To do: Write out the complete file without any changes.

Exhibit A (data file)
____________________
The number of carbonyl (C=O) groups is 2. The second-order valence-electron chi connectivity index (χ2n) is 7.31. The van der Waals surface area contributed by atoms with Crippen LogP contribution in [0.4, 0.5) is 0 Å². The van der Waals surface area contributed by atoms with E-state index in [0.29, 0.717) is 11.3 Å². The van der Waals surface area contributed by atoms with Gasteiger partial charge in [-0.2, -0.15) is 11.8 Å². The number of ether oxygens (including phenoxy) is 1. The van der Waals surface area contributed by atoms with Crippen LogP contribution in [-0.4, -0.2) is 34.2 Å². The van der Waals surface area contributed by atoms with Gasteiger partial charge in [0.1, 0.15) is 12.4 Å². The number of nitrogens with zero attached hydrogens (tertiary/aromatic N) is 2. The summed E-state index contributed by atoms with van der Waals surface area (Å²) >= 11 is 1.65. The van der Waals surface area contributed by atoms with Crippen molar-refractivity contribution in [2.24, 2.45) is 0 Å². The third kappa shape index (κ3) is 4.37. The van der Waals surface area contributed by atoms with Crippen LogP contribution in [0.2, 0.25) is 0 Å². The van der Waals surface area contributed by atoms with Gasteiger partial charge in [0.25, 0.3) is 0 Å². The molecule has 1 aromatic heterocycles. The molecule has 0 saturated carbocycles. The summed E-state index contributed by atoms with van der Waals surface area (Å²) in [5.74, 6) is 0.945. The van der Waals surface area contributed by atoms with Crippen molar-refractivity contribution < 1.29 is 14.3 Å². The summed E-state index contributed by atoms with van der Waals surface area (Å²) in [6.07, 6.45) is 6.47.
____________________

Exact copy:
The number of carbonyl (C=O) groups is 2. The second-order valence-electron chi connectivity index (χ2n) is 7.31. The van der Waals surface area contributed by atoms with Crippen LogP contribution in [0.4, 0.5) is 0 Å². The van der Waals surface area contributed by atoms with E-state index in [0.29, 0.717) is 11.3 Å². The van der Waals surface area contributed by atoms with Gasteiger partial charge in [-0.2, -0.15) is 11.8 Å². The number of ether oxygens (including phenoxy) is 1. The van der Waals surface area contributed by atoms with Crippen LogP contribution in [-0.4, -0.2) is 34.2 Å². The van der Waals surface area contributed by atoms with Gasteiger partial charge in [0.1, 0.15) is 12.4 Å². The number of nitrogens with zero attached hydrogens (tertiary/aromatic N) is 2. The summed E-state index contributed by atoms with van der Waals surface area (Å²) >= 11 is 1.65. The van der Waals surface area contributed by atoms with Crippen molar-refractivity contribution in [2.24, 2.45) is 0 Å². The third kappa shape index (κ3) is 4.37. The van der Waals surface area contributed by atoms with Crippen LogP contribution in [0.2, 0.25) is 0 Å². The van der Waals surface area contributed by atoms with Gasteiger partial charge in [0.25, 0.3) is 0 Å². The molecule has 1 aromatic heterocycles. The molecule has 0 saturated carbocycles. The summed E-state index contributed by atoms with van der Waals surface area (Å²) in [5.74, 6) is 0.945. The van der Waals surface area contributed by atoms with Crippen molar-refractivity contribution < 1.29 is 14.3 Å². The summed E-state index contributed by atoms with van der Waals surface area (Å²) in [6.07, 6.45) is 6.47.